In response, Carter went off and developed his own ideas. Five decades on he has his very own theory of everything, an idiosyncratic alternative to quantum mechanics and general relativity, based on the idea that all matter is composed of doughnut-shaped particles called circlons. Since the 1970s he has articulated his ideas in a series of self-published books, including his magnum opus, The Other Theory of Physics.

So Carter lacks a formal education in physics and cosmology, something he no doubt considers an advantage. His profound arrogance is in evidence by the fact that after one semester of undergraduate study he felt confident in thinking that he was smarter than all working physicists, including luminaries like Albert Einstein and Richard Feynman. He could not wrap his mind around what was being taught as mainstream physics at the time, and rather than concluding that he needed to work harder to understand it, he decided that the problem was not with him but with physics. Physics did not make sense, so he replaced it with his own version.

This casual assumption of both one’s own genius and the idiocy of mainstream scientists is a core feature of the crank. Although it must always be considered that overwhelming arrogance can be a cover for crushing insecurity. In either case, the end result is an extremely childish approach to science. Carter feels he has not only turned over one concept in physics, something that, if true, can establish a career, but rather that he has replaced all of modern physics. He did this working by himself without testing his ideas with others, having his ideas reviewed by the community, or doing any research that could convince the scientific community that his ideas have merit. He did it, in fact, without ever fully studying the ideas he was rejecting. In short, he just made stuff up and then whined about the fact that his ideas were not recognized for the absolute genius that they were. Again, the problem (from his view) must not be with his ideas, but rather with the scientific community. They simply are too closed or to dumb to recognize his genius.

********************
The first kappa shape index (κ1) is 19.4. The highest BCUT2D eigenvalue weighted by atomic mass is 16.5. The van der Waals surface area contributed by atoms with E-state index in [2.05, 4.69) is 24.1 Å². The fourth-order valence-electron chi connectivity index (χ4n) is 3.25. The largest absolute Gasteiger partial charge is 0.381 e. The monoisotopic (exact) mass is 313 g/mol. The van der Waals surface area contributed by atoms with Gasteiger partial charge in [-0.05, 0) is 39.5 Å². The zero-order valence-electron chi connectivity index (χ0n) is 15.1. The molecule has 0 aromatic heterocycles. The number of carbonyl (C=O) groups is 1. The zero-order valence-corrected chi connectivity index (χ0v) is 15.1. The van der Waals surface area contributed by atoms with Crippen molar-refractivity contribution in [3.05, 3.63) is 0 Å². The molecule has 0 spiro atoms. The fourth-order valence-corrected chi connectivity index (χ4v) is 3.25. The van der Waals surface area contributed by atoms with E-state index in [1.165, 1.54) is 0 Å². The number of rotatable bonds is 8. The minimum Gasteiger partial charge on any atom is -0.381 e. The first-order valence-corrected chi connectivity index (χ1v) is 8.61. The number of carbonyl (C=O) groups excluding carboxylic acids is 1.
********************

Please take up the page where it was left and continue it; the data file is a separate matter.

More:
Wertheim goes on to discuss that, now in the age of the internet, cranks around the world have been able to form their own “alternative” community, publish their own journals, and have their own meetings. There is just one requirement in this alternative community – acceptance. All ideas are accepted (there is no chaff, all is wheat), that is except for one. Whatever is accepted by mainstream science is wrong. That is “the one ring” of crank mythology, that brings all crank theories together and in the darkness of their community binds them together. Otherwise they are largely mutually incompatible. Each crank’s “theory of everything” is a notion unto itself, and is mutually exclusive to every other crank’s own theory of everything (unless there is some incidental overlap). So they get together, present their theories without criticism, and all agree that the evil conspiracy of mainstream science must be taken down.  Of course, if any of them got their way and their ideas became accepted, they would instantly become rejected by the rest of the crank community as mainstream physics.

Wertheim strangely makes a leap from the crank community to the notion that modern science is inaccessible to the public. This is strained point, to say the least. The gulf that separates those with formal education in science from those without is not the source of cranks, it is their particular personality as described above. They are the equivalent of the American Idol rejects, those who got through to the judges just so they could make fools of themselves, who, once rejected, proclaim their own vocal genius and the many inadequacies of the judges. But Wertheim thinks that cranks should be taken seriously and not rejected out of hand. She concludes: